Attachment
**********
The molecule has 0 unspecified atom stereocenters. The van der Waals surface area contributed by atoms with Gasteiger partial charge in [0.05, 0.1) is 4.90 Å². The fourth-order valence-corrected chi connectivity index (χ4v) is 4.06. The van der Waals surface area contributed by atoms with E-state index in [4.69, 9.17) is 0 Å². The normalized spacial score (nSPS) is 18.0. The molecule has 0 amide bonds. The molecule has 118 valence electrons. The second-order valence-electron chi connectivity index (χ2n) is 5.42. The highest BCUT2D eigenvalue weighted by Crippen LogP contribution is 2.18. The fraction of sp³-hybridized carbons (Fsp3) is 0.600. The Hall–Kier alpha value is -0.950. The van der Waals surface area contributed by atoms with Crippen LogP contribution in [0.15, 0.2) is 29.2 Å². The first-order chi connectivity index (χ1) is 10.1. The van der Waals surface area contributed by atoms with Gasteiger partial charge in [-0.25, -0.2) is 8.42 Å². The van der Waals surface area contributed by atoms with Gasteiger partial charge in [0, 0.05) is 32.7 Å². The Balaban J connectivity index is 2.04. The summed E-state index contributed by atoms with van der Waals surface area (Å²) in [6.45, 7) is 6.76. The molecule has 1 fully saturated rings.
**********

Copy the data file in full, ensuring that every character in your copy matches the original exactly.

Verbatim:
The molecule has 0 unspecified atom stereocenters. The van der Waals surface area contributed by atoms with Gasteiger partial charge in [0.05, 0.1) is 4.90 Å². The fourth-order valence-corrected chi connectivity index (χ4v) is 4.06. The van der Waals surface area contributed by atoms with E-state index in [4.69, 9.17) is 0 Å². The normalized spacial score (nSPS) is 18.0. The molecule has 0 amide bonds. The molecule has 118 valence electrons. The second-order valence-electron chi connectivity index (χ2n) is 5.42. The highest BCUT2D eigenvalue weighted by Crippen LogP contribution is 2.18. The fraction of sp³-hybridized carbons (Fsp3) is 0.600. The Hall–Kier alpha value is -0.950. The van der Waals surface area contributed by atoms with Crippen LogP contribution in [0.15, 0.2) is 29.2 Å². The first-order chi connectivity index (χ1) is 10.1. The van der Waals surface area contributed by atoms with Gasteiger partial charge in [-0.25, -0.2) is 8.42 Å². The van der Waals surface area contributed by atoms with Gasteiger partial charge in [0, 0.05) is 32.7 Å². The Balaban J connectivity index is 2.04. The summed E-state index contributed by atoms with van der Waals surface area (Å²) in [6.45, 7) is 6.76. The molecule has 1 fully saturated rings.